Exactly one year after the Treaty was signed, the Irish Free State was proclaimed 100 years ago. However, the Civil War hung over the occasion, casting a shadow over it. In spite of the conflict normal life went on with a few changes:
Free State Stamps
The Dail Chamber
The Chief Secretary’s Lodge becomes home of the President Cosgrave
Weekly Irish Times 16 December 1922
Freeman’s Journal 07 December 1922
Drogheda Argus and Leinster Journal 30 December 1922
On this day 100 years ago, Erskine Childers faced the firing squad. Like Emily Childers was vehemently opposed to the Anglo-Irish Treaty and was quite vocal about it. In a dawn raid at his cousin Robert Barton’s home in County Wicklow by the National troops, a revolver was found. He and another man, David Robinson, were duly arrested.
Born in London in 1870, Erskine Childers was the second of five children. His father was Robert Childers, and his mother was Anna Childers (née Barton). Robert Childers (1838–1866), who was appointed to the Ceylon Civil Service in 1860, became the private secretary to Governor Sir Charles McCarthy. In his time there, he studied Sinhala (and possibly Pali) and became a student of Buddhism. After returning to the UK, he kept up his studies and, in 1872, published the first volume of the Pali dictionary. Unfortunately, his life was cut short when he died at the age of 38, leaving behind a young family. After his death his family moved to Co. Wicklow the ancestral home of his mother.
Young Erskine received a good education, taking classics and law at Trinity College and then Cambridge, where he studied law in which he came out with a first in the subject in June 1893. He also showed great literary promise and was editor of Cambridge Review. Childers took the civil service entrance exams and excelled, earning the position of joint assistant clerk at the House of Commons. When the Boer War broke out in 1898, he enlisted and volunteered as an artillery driver.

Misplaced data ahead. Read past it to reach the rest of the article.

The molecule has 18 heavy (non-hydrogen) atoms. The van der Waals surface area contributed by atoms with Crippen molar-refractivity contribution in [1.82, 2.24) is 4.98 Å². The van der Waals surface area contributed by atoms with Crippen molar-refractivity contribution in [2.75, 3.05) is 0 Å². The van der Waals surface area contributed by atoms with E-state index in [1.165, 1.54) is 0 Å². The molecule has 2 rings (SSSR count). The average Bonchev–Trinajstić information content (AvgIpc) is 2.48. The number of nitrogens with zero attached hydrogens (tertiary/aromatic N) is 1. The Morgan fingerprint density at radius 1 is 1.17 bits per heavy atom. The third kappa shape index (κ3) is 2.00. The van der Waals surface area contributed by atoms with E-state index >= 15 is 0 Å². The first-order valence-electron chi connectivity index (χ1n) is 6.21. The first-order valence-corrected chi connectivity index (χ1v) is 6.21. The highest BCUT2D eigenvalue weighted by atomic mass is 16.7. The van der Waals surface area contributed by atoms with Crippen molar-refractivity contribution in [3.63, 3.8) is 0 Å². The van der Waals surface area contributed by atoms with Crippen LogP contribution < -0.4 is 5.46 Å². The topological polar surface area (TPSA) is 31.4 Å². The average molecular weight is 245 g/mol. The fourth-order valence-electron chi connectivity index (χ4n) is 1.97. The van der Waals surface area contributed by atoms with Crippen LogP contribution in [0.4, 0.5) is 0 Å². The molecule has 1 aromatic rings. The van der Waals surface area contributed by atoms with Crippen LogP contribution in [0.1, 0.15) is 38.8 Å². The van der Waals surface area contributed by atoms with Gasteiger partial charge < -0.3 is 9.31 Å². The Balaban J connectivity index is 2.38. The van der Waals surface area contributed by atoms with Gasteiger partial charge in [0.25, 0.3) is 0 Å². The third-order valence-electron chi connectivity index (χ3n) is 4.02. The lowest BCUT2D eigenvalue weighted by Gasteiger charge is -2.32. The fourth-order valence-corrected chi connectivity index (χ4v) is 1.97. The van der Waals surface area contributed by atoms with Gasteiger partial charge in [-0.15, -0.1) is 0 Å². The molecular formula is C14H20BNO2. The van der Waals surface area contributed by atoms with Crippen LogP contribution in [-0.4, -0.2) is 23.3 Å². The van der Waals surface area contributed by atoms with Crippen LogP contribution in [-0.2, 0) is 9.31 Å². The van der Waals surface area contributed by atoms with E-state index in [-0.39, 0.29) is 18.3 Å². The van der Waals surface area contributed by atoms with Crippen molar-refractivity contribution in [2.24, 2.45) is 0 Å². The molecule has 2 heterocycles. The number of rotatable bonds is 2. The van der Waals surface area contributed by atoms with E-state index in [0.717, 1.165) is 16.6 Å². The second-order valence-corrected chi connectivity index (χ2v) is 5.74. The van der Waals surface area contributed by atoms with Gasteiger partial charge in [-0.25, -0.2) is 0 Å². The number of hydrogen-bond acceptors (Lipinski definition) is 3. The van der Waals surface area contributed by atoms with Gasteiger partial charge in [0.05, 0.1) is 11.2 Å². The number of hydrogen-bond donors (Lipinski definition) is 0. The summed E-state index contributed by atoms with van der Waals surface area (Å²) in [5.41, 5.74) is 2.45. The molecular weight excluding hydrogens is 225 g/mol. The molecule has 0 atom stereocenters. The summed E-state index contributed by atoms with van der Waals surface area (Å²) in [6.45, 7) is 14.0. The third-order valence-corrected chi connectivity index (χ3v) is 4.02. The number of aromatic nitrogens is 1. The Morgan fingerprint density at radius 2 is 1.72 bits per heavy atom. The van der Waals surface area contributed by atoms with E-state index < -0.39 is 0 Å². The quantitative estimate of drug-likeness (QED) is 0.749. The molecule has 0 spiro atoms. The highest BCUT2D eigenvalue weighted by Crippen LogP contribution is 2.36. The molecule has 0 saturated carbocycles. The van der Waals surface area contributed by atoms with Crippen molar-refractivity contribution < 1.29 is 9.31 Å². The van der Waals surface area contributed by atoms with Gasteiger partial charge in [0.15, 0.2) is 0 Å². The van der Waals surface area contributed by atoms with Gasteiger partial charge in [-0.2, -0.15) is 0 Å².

After he returned, his novel, Riddle of the Sands, was published. The novel, which he began in 1901, was loosely based on his own experiences. The book, often cited as one of the great works of espionage, is about the main character, who is invited by his friend to go on a yachting expedition, and their subsequent adventures. Childers, a keen sailor, was one of the crew of the Asgard. In May of that year, he traveled to Hamburg with Darrell Figgis to broker an arms deal there. They successfully sourced 1,500 Mauser Model 1871 rifles with 49,000 rounds of ammunition at a good price. In August, Childers and his wife, Molly Spring Rice, along with Gordon Shephard and two fishermen from Donegal, arrived at Howth with an arsenal of weapons.
Childers returned to London, where he served in the Royal Naval Volunteers for most of the Great War. In 1917, he was assigned as assistant secretary to the Irish convention, where he began to gravitate toward the Irish cause. In 1919, he relocated to Dublin and was elected to the Dáil in 1921. The same year, he was appointed Minister for Propaganda as well as Secretary to the Irish contingent of the treaty negotiating team. Childers, like Emily, was vehemently anti-Treaty and was quite vocal about it too. He was not fully trusted by either side and was suspected by the British and Irish provisional governments alike; it was only a matter of time until he was captured in November 1922. He was sentenced to death and executed at Beggars Bush Barracks. A true gentleman to the end, it was said that he shook hands with each member of the firing squad before he faced his death.
Thirty years later to the exact day Emily died in St. Mary’s Nursing Home. She too was buried near the Republician plot in Glasnevin Cemetery.